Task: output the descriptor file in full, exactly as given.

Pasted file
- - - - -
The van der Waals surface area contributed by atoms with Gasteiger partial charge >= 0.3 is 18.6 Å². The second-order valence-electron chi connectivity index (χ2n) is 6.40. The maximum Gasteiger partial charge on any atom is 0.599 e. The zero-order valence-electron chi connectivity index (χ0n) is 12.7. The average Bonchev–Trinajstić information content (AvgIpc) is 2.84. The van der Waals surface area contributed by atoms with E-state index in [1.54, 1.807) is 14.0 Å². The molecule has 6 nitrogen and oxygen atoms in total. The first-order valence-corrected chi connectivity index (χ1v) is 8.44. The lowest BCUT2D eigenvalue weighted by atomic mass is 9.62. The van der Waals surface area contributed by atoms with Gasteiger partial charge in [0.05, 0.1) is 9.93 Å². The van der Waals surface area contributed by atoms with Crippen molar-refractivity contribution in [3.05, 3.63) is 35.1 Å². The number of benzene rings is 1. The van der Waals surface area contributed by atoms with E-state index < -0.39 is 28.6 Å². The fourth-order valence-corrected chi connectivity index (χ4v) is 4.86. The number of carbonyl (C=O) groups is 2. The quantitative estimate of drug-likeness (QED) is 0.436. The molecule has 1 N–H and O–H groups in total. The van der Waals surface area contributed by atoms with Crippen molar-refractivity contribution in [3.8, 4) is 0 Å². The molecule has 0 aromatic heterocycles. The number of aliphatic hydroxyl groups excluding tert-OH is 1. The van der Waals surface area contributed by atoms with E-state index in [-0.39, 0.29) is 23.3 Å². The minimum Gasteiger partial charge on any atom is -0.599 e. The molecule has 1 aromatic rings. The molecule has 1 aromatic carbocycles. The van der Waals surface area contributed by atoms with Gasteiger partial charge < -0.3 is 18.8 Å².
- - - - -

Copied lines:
The van der Waals surface area contributed by atoms with Gasteiger partial charge >= 0.3 is 18.6 Å². The second-order valence-electron chi connectivity index (χ2n) is 6.40. The maximum Gasteiger partial charge on any atom is 0.599 e. The zero-order valence-electron chi connectivity index (χ0n) is 12.7. The average Bonchev–Trinajstić information content (AvgIpc) is 2.84. The van der Waals surface area contributed by atoms with E-state index in [1.54, 1.807) is 14.0 Å². The molecule has 6 nitrogen and oxygen atoms in total. The first-order valence-corrected chi connectivity index (χ1v) is 8.44. The lowest BCUT2D eigenvalue weighted by atomic mass is 9.62. The van der Waals surface area contributed by atoms with Gasteiger partial charge in [0.05, 0.1) is 9.93 Å². The van der Waals surface area contributed by atoms with Crippen molar-refractivity contribution in [3.05, 3.63) is 35.1 Å². The number of benzene rings is 1. The van der Waals surface area contributed by atoms with E-state index < -0.39 is 28.6 Å². The fourth-order valence-corrected chi connectivity index (χ4v) is 4.86. The number of carbonyl (C=O) groups is 2. The quantitative estimate of drug-likeness (QED) is 0.436. The molecule has 1 N–H and O–H groups in total. The van der Waals surface area contributed by atoms with Crippen molar-refractivity contribution in [3.8, 4) is 0 Å². The molecule has 0 aromatic heterocycles. The number of aliphatic hydroxyl groups excluding tert-OH is 1. The van der Waals surface area contributed by atoms with E-state index in [-0.39, 0.29) is 23.3 Å². The minimum Gasteiger partial charge on any atom is -0.599 e. The molecule has 1 aromatic rings. The molecule has 1 aromatic carbocycles. The van der Waals surface area contributed by atoms with Gasteiger partial charge < -0.3 is 18.8 Å².